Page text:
Penang CM's judgment by public begins
IT HAS been a spectacular fall from grace for Penang Chief Minister Lim Guan Eng, who rose to power on an awesome wave of popular support and who is known as "Tokong" among the Penang people.
The Democratic Action Party (DAP) leader has claimed trial to two charges, one of which pertains to using his position to benefit his wife Betty Chew and himself in the rezoning of a piece of land belonging to a private company known as Magnificent Emblem in 2014.
Another charge is related to his purchase of a bungalow from businesswoman Phang Li Koon a year later at below market value.
Phang, a mysterious figure until thrust into the media spotlight, was charged with abetment in the property transaction.
Gossip and speculation about the nature of the charges have been brewing among the cafe society. But everything should be clearer when hearing begins towards the end of the year.
The DAP central executive committee has given Lim a ringing endorsement to stay on in his job on grounds that "there is no question of conflict of interest as Lim has no influence or control over the prosecution".
It is only expected of DAP to stand by its top leader because if the top man falls, the party will become shaky.
But it also means that DAP is unable to walk the talk.
It is famous for asking others to step down over issues big and small but is unable to live up to the same principle when it involves one of its own.
It will be hard for the party to judge others from now on.
It has put DAP figures like Selangor chairman, Tony Pua, in an awkward situation. Shortly after the bungalow issue erupted, he had said there was no need for Lim to go on leave unless charges were brought against him.
But legally speaking, the Chief Minister does not need to go on leave even with these kind of charges hanging over his head.
According to a Selangor judicial figure, forcing him out would be pre-judging him.
"But having said that, a politician's life is not only about legalities but also perception. He is representing a party that lectures others what to do. Can they still do that?" said the judicial figure.
Moreover, the Chief Minister's focus, said the judicial figure, will now be divided between his case and running the state. There will be complications as the court case drags on.
Lim may not have influence or control over the prosecution but as the Chief Minister, he has control over the civil servants who may be called to testify in his case.
It will be awkward for potential witnesses who are his subordinates because not many people would be comfortable going to court to testify against their boss.
His presence would also bring uncertainty to the state and investors do not like uncertainty.
Still, it is his call and he has the full support of his party, including that of party doyen Chen Man Hin, whose reputation is impeccable.
The charges against Lim are quite serious and it is only natural that he is doing what it takes to defend himself.
Being chief minister will give him that much needed clout and back-up to face the complications ahead.
Besides, there is talk of new charges in the works related to the Taman Manggis land and also involving a company with links to "Miss Phang", as she is known.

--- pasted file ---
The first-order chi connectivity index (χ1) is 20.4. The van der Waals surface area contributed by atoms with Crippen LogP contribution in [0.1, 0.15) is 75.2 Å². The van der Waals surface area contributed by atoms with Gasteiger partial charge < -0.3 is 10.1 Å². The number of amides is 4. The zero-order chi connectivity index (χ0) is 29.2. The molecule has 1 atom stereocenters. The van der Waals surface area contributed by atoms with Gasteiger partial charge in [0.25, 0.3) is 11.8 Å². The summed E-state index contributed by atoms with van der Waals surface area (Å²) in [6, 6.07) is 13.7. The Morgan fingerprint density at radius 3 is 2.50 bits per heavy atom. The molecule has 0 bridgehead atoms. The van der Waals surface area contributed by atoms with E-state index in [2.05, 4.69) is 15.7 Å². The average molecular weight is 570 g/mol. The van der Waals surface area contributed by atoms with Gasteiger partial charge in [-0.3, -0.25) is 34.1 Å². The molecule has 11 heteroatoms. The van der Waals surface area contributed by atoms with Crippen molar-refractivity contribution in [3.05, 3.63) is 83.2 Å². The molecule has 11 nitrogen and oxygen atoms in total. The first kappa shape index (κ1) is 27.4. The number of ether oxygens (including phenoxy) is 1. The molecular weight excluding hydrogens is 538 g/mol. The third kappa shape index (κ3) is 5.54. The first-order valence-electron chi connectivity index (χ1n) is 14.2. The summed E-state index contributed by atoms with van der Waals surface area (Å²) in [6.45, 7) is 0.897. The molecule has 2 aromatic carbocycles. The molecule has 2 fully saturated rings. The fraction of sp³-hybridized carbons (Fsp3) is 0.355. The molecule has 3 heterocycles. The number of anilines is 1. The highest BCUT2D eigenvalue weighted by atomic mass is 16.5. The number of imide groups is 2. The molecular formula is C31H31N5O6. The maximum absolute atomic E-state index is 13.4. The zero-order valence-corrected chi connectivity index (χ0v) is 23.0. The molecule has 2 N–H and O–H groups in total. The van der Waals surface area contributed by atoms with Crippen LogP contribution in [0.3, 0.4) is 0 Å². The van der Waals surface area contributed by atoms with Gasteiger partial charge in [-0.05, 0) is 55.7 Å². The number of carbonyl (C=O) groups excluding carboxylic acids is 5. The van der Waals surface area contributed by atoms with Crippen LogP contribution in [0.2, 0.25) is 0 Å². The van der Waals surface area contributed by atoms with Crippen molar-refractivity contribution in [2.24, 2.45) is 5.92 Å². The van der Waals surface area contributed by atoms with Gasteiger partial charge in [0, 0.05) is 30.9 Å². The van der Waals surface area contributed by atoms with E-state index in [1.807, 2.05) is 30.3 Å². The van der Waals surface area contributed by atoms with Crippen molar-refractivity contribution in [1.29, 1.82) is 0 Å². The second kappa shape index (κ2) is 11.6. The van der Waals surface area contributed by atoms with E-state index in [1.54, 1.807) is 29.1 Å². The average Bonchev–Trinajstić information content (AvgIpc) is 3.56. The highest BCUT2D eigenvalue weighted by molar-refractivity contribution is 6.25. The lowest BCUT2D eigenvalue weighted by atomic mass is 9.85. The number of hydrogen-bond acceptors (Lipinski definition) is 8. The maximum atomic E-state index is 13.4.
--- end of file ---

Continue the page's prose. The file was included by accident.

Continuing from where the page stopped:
But there is also another side to the story why DAP is reluctant to have an acting chief minister take over from Lim.
His deputies are First Deputy Chief Minister Rashid Hasnon from Parti Keadilan Rak-yat and Second Deputy Chief Minister P. Ramasamy from DAP.
Either one of them could act in Lim's place if he goes on leave. But the sentiment in this Chinese-dominated party is that senior state executive council member Chow Kon Yeow should be the acting chief minister.
DAP would look terrible if Chow leapfrogs over the two deputies. It would reinforce only the perception that DAP is a Chinese chauvinist party.
However, if either Mr Ra-shid or Dr Ramasamy takes over, the party's right-wing Chinese base would be badly affected. Caught between the devil and the deep blue sea, DAP probably thought it would be better for Lim to remain at the top.
DAP leaders have slammed the charges as baseless and an attempt to topple a democratically elected leader. It is quite clear they intend to approach this as a political trial and to win over the court of public opinion.
His supporters have tried to liken his dilemma to what Anwar Ibrahim went through in 1998. It is not the best of comparisons given that Mr Anwar was able to galvanise a whole generation of young Malays who flooded the streets in anger.
What DAP may have failed to take note of was that many Chinese intelligentsia have been wary of Lim's leadership since the Mercedes-Benz episode.
He had opted for a Mercedes S300L as his official car a mere three months after the state purchased a new fleet of Toyota Camry for the state leaders.
The Chinese vernacular press that would have once defended him to the hilt was also visibly neutral. The thing is he does not have as many friends in the Chinese media as when he started out as chief minister.
The Chinese vernacular media was instrumental in helping to propel DAP to power. They put Lim on a pedestal but now, eight years down the road, many of them have stories to tell about how they were treated by him and his staff and they are not pleasant stories.
DAP is hopeful and confident that the court case will swing sympathy and support towards Lim and arrest the resurgence of support for Barisan.
The court case proper has yet to start but the court of public opinion is already in session.
ASIA NEWS NETWORK